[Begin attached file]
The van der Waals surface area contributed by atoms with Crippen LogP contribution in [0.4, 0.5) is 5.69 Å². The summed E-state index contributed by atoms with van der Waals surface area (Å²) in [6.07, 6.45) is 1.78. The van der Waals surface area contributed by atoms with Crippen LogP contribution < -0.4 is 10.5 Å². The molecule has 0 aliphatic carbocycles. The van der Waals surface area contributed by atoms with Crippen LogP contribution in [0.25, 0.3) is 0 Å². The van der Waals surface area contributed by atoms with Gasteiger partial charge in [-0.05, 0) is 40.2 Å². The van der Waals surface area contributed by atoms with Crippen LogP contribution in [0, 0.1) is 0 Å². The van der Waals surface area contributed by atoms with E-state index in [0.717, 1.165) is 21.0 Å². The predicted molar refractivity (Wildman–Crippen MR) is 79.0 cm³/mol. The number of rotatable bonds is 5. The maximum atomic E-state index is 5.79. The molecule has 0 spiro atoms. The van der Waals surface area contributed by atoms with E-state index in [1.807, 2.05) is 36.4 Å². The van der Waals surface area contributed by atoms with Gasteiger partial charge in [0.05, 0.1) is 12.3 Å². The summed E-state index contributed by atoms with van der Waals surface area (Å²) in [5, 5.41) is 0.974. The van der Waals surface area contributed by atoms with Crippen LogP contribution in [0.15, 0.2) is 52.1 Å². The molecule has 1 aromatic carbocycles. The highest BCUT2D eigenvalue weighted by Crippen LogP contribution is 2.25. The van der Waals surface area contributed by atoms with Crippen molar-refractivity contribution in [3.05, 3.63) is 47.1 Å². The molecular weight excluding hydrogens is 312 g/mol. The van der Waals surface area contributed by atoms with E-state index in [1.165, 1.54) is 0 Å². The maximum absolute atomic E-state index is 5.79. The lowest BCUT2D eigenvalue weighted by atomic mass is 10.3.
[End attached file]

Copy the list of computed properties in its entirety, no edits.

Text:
The van der Waals surface area contributed by atoms with Crippen LogP contribution in [0.4, 0.5) is 5.69 Å². The summed E-state index contributed by atoms with van der Waals surface area (Å²) in [6.07, 6.45) is 1.78. The van der Waals surface area contributed by atoms with Crippen LogP contribution < -0.4 is 10.5 Å². The molecule has 0 aliphatic carbocycles. The van der Waals surface area contributed by atoms with Crippen LogP contribution in [0.25, 0.3) is 0 Å². The van der Waals surface area contributed by atoms with Gasteiger partial charge in [-0.05, 0) is 40.2 Å². The van der Waals surface area contributed by atoms with Crippen LogP contribution in [0, 0.1) is 0 Å². The van der Waals surface area contributed by atoms with E-state index in [0.717, 1.165) is 21.0 Å². The predicted molar refractivity (Wildman–Crippen MR) is 79.0 cm³/mol. The number of rotatable bonds is 5. The maximum atomic E-state index is 5.79. The molecule has 0 spiro atoms. The van der Waals surface area contributed by atoms with E-state index in [1.807, 2.05) is 36.4 Å². The van der Waals surface area contributed by atoms with Gasteiger partial charge in [0.05, 0.1) is 12.3 Å². The summed E-state index contributed by atoms with van der Waals surface area (Å²) in [5, 5.41) is 0.974. The van der Waals surface area contributed by atoms with Crippen LogP contribution in [0.15, 0.2) is 52.1 Å². The molecule has 1 aromatic carbocycles. The highest BCUT2D eigenvalue weighted by Crippen LogP contribution is 2.25. The van der Waals surface area contributed by atoms with Crippen molar-refractivity contribution in [3.05, 3.63) is 47.1 Å². The molecular weight excluding hydrogens is 312 g/mol. The van der Waals surface area contributed by atoms with E-state index in [1.165, 1.54) is 0 Å². The maximum absolute atomic E-state index is 5.79. The lowest BCUT2D eigenvalue weighted by atomic mass is 10.3.